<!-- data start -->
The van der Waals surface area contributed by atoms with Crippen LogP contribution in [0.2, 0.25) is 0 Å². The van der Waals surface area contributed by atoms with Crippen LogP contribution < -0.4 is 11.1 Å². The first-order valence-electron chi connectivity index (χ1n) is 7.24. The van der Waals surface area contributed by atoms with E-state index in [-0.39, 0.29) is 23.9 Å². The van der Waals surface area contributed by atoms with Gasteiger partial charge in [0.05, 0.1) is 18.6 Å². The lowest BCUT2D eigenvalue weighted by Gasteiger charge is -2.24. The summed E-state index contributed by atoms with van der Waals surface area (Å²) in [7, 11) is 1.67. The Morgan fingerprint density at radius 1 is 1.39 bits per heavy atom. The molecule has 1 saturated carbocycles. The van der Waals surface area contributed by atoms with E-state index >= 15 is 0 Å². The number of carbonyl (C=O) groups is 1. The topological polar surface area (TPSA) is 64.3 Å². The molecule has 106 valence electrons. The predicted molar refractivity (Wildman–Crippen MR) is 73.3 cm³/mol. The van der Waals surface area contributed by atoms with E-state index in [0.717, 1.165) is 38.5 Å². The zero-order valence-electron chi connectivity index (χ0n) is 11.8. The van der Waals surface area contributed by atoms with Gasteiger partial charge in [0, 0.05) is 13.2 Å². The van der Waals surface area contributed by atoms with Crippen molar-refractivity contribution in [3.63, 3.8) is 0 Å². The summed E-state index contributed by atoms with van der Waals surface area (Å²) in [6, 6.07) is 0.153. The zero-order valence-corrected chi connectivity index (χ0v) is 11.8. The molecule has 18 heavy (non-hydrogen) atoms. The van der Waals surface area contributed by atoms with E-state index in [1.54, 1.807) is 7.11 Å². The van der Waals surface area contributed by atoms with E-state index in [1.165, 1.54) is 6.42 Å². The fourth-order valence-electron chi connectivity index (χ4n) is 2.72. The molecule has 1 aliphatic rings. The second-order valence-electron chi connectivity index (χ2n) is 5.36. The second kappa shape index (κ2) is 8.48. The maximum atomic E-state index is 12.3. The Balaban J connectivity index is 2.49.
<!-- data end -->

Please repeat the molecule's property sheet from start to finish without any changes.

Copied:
The van der Waals surface area contributed by atoms with Crippen LogP contribution in [0.2, 0.25) is 0 Å². The van der Waals surface area contributed by atoms with Crippen LogP contribution < -0.4 is 11.1 Å². The first-order valence-electron chi connectivity index (χ1n) is 7.24. The van der Waals surface area contributed by atoms with E-state index in [-0.39, 0.29) is 23.9 Å². The van der Waals surface area contributed by atoms with Gasteiger partial charge in [0.05, 0.1) is 18.6 Å². The lowest BCUT2D eigenvalue weighted by Gasteiger charge is -2.24. The summed E-state index contributed by atoms with van der Waals surface area (Å²) in [7, 11) is 1.67. The Morgan fingerprint density at radius 1 is 1.39 bits per heavy atom. The molecule has 1 saturated carbocycles. The van der Waals surface area contributed by atoms with E-state index >= 15 is 0 Å². The number of carbonyl (C=O) groups is 1. The topological polar surface area (TPSA) is 64.3 Å². The molecule has 106 valence electrons. The predicted molar refractivity (Wildman–Crippen MR) is 73.3 cm³/mol. The van der Waals surface area contributed by atoms with E-state index in [0.717, 1.165) is 38.5 Å². The zero-order valence-electron chi connectivity index (χ0n) is 11.8. The van der Waals surface area contributed by atoms with Gasteiger partial charge in [0, 0.05) is 13.2 Å². The van der Waals surface area contributed by atoms with Crippen molar-refractivity contribution in [3.63, 3.8) is 0 Å². The summed E-state index contributed by atoms with van der Waals surface area (Å²) in [6, 6.07) is 0.153. The zero-order valence-corrected chi connectivity index (χ0v) is 11.8. The molecule has 18 heavy (non-hydrogen) atoms. The van der Waals surface area contributed by atoms with E-state index in [1.54, 1.807) is 7.11 Å². The van der Waals surface area contributed by atoms with E-state index in [1.165, 1.54) is 6.42 Å². The fourth-order valence-electron chi connectivity index (χ4n) is 2.72. The molecule has 1 aliphatic rings. The second-order valence-electron chi connectivity index (χ2n) is 5.36. The second kappa shape index (κ2) is 8.48. The maximum atomic E-state index is 12.3. The Balaban J connectivity index is 2.49.